When we eat more than we can burn through work, sports etc. this storage of energy causes an inflammatory reaction. There are many posts on US rosacea forums, where people say that their rosacea was a lot worse when they were overweight. It can be a catch 22, you want to be a healthy weight but exercising results in breakouts and flushes. If this applies to you and it's getting you down, keep reading for a rosacea-friendly diet and exercise regime.


High intensity workouts can often be a big no-no for rosacea sufferers. Although it can be tough, you can’t avoid exercise without risking other elements of your health. With rosacea, you need to keep your weight under control to keep your skin at its best. Here’s a few tips to maximize your workout and minimize your flare-ups:

  • Ditch the high intensity, heavy exertion workouts. These workouts can cause your body to overheat and produce lots of sweat, causing more flaring and flushing. Opt instead for lower intensity routines eg. walking or swimming, which can often be just as effective.
  • Exercise smarter. Try exercising for shorter periods more frequently. For example, rather than hitting the gym for an hour, try working out for 15 minutes, 4 times a day eg. 15 mins before work, 15 mins walk at lunchtime, ditch the bus and walk for 15 mins and then 15 mins in the evening.
  • When it’s hot outside, avoid exercise during the day. If you like working out outside, try to go early in the morning or later in the evening. Don’t forget a hat and a high SPF no matter what time. A hat with a broad brim is the best thing you can have on when outside plus your SPF.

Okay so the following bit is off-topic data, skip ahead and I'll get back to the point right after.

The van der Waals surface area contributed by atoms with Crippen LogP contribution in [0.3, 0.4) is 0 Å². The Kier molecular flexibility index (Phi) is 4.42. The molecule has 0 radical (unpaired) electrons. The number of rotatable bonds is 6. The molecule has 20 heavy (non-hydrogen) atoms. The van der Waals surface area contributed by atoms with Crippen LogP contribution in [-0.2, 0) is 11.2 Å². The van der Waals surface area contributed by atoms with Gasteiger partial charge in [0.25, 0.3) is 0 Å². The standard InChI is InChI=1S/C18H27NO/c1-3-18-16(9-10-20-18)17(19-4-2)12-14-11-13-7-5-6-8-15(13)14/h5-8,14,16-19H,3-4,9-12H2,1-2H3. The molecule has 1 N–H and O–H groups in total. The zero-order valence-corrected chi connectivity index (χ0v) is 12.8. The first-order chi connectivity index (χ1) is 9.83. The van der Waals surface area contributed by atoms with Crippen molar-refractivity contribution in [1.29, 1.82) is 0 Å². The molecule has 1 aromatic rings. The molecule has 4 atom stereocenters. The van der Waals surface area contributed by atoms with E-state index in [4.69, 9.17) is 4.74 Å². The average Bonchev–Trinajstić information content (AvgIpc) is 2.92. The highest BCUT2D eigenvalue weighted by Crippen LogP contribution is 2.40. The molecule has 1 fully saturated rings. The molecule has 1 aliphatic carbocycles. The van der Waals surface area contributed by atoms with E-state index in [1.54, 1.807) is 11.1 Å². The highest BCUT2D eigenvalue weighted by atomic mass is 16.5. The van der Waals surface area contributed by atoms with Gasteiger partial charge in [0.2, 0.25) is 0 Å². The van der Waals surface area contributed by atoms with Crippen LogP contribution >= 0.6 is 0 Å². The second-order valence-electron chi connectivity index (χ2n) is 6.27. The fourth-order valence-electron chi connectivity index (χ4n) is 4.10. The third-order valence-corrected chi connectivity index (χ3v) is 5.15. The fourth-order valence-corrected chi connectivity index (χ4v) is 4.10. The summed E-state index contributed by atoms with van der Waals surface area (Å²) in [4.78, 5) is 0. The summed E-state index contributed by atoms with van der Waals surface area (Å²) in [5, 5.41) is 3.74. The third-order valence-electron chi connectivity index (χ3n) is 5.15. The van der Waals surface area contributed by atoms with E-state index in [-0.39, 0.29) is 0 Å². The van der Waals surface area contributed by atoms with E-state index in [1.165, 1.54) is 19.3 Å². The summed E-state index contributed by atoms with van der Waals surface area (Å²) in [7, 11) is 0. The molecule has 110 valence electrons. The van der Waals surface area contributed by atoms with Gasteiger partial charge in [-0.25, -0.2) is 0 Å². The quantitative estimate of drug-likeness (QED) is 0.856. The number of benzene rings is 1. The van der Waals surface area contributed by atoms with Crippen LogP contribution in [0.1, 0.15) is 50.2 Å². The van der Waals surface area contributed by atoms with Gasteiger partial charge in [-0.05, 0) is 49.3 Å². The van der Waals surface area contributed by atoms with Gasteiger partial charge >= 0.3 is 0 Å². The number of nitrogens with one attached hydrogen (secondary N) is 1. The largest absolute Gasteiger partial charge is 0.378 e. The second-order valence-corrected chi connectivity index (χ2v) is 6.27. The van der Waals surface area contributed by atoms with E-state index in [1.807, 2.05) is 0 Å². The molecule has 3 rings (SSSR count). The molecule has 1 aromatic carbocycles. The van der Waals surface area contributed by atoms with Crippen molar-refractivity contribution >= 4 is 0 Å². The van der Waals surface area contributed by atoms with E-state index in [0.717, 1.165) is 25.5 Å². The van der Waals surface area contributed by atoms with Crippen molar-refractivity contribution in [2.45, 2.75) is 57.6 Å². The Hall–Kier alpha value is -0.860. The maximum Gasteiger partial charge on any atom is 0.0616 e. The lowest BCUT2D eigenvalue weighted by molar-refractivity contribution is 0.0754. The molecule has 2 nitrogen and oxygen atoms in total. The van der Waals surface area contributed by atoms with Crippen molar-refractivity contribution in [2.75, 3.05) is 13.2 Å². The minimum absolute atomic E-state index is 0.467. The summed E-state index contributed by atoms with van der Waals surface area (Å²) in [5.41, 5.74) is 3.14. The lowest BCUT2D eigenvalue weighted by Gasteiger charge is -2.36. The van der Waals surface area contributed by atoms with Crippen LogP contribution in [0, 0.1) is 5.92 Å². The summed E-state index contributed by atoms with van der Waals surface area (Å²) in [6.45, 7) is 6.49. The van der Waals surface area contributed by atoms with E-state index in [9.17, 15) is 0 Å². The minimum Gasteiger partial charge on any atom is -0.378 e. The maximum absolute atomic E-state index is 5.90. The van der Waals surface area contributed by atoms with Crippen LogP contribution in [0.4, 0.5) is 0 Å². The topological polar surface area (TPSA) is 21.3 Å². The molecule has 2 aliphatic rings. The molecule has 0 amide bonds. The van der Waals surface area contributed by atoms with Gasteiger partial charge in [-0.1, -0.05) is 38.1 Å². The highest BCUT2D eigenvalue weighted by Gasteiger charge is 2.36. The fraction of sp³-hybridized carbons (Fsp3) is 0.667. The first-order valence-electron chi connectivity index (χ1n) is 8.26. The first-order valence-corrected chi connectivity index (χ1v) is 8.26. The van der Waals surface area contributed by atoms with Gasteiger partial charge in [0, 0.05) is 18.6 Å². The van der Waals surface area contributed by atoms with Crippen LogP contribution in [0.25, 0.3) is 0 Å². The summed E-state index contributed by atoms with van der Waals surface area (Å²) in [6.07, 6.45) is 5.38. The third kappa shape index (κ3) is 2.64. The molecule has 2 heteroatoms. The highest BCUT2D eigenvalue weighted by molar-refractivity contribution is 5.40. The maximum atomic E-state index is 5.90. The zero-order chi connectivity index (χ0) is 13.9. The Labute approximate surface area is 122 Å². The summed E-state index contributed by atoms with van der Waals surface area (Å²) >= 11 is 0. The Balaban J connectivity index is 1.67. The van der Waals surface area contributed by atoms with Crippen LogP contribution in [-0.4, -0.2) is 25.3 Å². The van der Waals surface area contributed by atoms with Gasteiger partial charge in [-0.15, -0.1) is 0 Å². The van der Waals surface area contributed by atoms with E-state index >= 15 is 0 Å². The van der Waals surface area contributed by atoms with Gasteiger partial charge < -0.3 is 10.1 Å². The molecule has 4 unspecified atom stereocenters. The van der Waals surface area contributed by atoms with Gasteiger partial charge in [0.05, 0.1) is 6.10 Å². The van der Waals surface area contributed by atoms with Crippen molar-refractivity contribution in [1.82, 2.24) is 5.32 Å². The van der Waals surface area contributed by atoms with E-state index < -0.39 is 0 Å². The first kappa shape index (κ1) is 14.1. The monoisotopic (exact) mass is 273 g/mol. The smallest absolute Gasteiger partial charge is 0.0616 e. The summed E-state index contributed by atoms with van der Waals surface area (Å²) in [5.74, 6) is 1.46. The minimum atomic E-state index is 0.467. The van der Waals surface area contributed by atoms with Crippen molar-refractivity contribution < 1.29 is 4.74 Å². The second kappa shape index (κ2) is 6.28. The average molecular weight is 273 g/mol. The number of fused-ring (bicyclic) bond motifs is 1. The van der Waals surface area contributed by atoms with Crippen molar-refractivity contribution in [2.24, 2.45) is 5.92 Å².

• Keep as cool as you can. Try putting a damp towel around your neck, sucking on an ice cube & drink lots of water. Occasionally splash some cold water on your face too to keep cool.


    There are a couple of diets that are especially good for rosacea? These are the Alkaline Diet or the Paleo Diet.

    Alkaline Diet

    This diet aims to find the ideal balance between acidifying and alkalizing foods. It greatly reduces the acid load which helps reduce the strain on the body’s acid detox systems eg. the kidneys. The alkaline diet would be typical of meditareanean diet where there is also less incidence of rosacea.

    Examples of alkaline foods:

    • almonds,
    • apples,
    • bananas,
    • beets,
    • berries,
    • brocolli,
    • cantaloupe,
    • cauliflower,
    • celery,
    • chestnuts,
    • cinnamon,
    • cucumber,
    • curry,
    • kale,
    • lettuce,
    • onions,
    • peas,
    • peppers,
    • spinach,
    • grapes,
    • melon,
    • lemon,
    • orange,
    • peach,
    • pear,
    • watermelon,
    • tofu,
    • sea salt.

    To see how to make an alkalising juice drink you can make from standard ingredients in your fridge. Click here to find out how.

    Paleo Diet

    This is probably the healthiest way you can possibly eat, but it’s a hard diet to follow. It is called the ‘paleo’ diet because it’s how paleolithic humans ate before there were lots of processed foods, refined sugars etc. It consists mainly of fruit, veggies, nuts, roots, meats and organ meat. It steers clear of dairy, grains, sugar, legumes, salt, coffee, alcohol and processed oils.

    For more info on this diet, have a look at

    One of the most severe cases of type 2 rosacea I have ever seen on any rosacea forums (UK rosacea forum) was a young woman from New Zealand who undertook the paleo diet and completely cleared her face of rosacea. Her face before the paleo was very inflamed, loads of pustules (acne like spots) and very bumpy. It completely transformed on the paleo diet.

    Chinese Cooling Foods

    In ancient times Traditional Chinese Medicine used specific foods to balance the body’s ‘yin’ (cold) and ‘yang’ (hot). Cooling foods are known for healing the body of excess heat and toxins. These foods are suitable for a range of conditions such as excess perspiration, constipation, red eyes, red face, headaches, heartburn etc. There is a long list of cooling foods which can be found here .

    They include celery, cucumber, apple, lemon , watermelon etc.